This month Parvati Magazine connected with Ian Rosenberger, Founder & CEO of Thread and Team Tassy, created in 2012 in the wake of the Haiti earthquake. To date, Team Tassy has helped prepare almost 500 Haitians for employment. Thread has shipped nearly 30,000,000 plastic bottles out of Haiti and Honduras to be turned into high-performance materials. So far the network supports nearly 4000 jobs.
This interview has been edited and condensed.
Parvati Magazine: What was the inspiration for Thread and how does Team Tassy fit in?
Ian Rosenberger: I went to Haiti in 2010 after the earthquake with an original mission of taking and selling photos to contribute. I noticed the over 3,000 photos I took had two common elements in them: trash and poverty.
We all fundamentally want the same things – a roof over our heads and a way to give our kids a better life than we had. I was convinced an effective solution would require a money-making enterprise creating real jobs that would invest the Haitian people with dignity, autonomy and purpose. I found out you can make fabric out of plastic waste, and the idea for Thread was born.
Thread recently created a joint partnership with Team Tassy, Timberland, HP, and ACOP to address the issue of undignified and child labor in the supply chain. We call this the First Mile Coalition (FMC). Team Tassy leads the efforts on the ground to provide services to some 300 Haitian children – with access to medical care, educational opportunities, safety workshops and supplies, and job training and placement in the future.
PMAG: What have been some of the challenges in making Thread a reality?
IR: The single biggest challenge: because the apparel industry is struggling it is even more resistant to change than it normally is. Frankly, that’s forced us to get smarter, cheaper, and faster. We have to have the best material out there, and I think we’re getting there faster than even I’d hoped.
PMAG: What impact does the First Mile philosophy have on your business decisions?
IR: The First Mile is how Thread refers to the people in the very first parts of the supply chain. They collect the plastic bottles, that we process into yarn and fabric. The more bottles we transform into yarn, the more jobs we support, and the less trash makes its way to landfills or the ocean. Every decision we make at Thread starts with “how will this impact the people in the First Mile?” Thread has created a number of programs to help the entrepreneurs in our supply chain grow their businesses, [including] a zero-interest loan system. Through a partnership with Kiva’s direct-to-social enterprise program, we were able to 10x the available capital, and have had a 100% payback rate.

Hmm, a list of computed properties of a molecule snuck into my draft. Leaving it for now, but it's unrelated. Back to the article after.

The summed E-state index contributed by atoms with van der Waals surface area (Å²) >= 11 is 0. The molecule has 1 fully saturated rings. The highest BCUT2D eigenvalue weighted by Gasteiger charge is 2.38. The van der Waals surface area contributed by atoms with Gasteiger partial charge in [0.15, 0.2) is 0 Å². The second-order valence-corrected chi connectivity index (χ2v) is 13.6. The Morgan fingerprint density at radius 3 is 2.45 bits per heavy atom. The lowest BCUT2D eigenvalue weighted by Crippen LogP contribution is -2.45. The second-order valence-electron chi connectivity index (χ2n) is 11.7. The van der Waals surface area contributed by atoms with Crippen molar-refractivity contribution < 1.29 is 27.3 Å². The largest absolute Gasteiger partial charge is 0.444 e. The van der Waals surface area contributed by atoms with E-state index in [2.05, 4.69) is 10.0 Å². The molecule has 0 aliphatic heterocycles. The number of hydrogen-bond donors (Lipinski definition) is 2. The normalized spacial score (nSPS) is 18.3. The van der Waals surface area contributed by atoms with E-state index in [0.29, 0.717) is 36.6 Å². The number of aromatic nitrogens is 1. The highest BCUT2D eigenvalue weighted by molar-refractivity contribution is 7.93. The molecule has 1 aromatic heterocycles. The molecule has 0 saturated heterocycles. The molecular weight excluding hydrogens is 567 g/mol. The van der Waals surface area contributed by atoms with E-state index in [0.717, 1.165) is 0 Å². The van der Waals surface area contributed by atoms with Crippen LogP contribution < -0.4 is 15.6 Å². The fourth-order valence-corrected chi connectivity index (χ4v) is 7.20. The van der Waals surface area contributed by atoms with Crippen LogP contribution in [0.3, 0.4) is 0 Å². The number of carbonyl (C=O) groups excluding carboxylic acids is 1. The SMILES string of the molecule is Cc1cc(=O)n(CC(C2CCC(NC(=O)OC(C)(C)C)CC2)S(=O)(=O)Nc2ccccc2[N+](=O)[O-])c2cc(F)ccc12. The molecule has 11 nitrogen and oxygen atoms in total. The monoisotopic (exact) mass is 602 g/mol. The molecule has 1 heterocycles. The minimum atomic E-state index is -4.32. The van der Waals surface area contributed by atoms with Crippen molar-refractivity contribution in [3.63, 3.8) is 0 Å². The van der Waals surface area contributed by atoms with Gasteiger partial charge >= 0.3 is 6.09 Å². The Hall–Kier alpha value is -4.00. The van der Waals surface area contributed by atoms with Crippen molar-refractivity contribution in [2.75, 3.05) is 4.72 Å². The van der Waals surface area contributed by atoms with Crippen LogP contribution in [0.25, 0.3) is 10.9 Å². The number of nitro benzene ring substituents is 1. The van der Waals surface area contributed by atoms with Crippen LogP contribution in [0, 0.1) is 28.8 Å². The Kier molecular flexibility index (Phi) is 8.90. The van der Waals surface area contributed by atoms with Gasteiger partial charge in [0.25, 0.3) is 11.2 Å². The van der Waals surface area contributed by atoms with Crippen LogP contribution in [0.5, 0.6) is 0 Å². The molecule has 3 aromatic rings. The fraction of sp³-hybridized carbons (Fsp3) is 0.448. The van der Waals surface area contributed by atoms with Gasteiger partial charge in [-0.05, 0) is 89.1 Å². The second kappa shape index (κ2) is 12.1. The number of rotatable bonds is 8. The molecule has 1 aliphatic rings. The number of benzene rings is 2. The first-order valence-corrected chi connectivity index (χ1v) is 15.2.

PMAG: How does hurricane season affect Thread’s operations?
IR: This is a great question. From where I sit, it’s clear that climate change disproportionately affects the poor, and hurricanes are great examples.
Luckily Port-au-Prince, where the majority of Thread’s suppliers operate, has been largely spared by the recent hurricanes [Harvey, Irma and Maria], but in October 2016, Hurricane Matthew slammed into the Southwest of Haiti, killing more than 1,000 people, displacing many more, and causing heavy rains and flooding. Two hundred or so of the families we serve were under water. Friends from the neighborhood, all desperately poor themselves, asked if they could help their neighbors, and if we could facilitate bringing sand in to raise the elevation of the flooded area. A dozen or so dump truck loads and a massive bucket brigade later, the community literally rose up. All we did was work with Team Tassy to help them connect the dots.
PMAG: Thread has recently partnered with HP to provide plastic flake material for sustainable ink cartridges. How is the HP partnership helping you achieve your mission?
IR: This partnership is a big deal to us for a number of reasons, but the biggest one is they would be purchasing dark colored plastic flake. Clear and green plastic tends to be in higher demand in the world market. We were able to use the weight and leverage of HP to negotiate on behalf of the collection center owners for a 35% increase in price per pound of plastic. The best part? The recycling center reported a 15% increase in collection volume shortly after the price increase. The more outside cash we can infuse into the collection network, the more it allows center owners to reinvest in their businesses or use the profits to further support their families.
Ian Rosenberger is Founder & CEO of Thread and Team Tassy. After placing third on CBS: Survivor, his work in media took him to Africa in 2006 where he realized he wanted to work with the poor. Ian has spoken about Thread and Team Tassy for Harvard Business School, TEDx, and One Young World, and his work has been featured in Fast Company, The Atlantic, The Guardian, and the Huffington Post. To date he has raised over $7 million to end poverty and create jobs.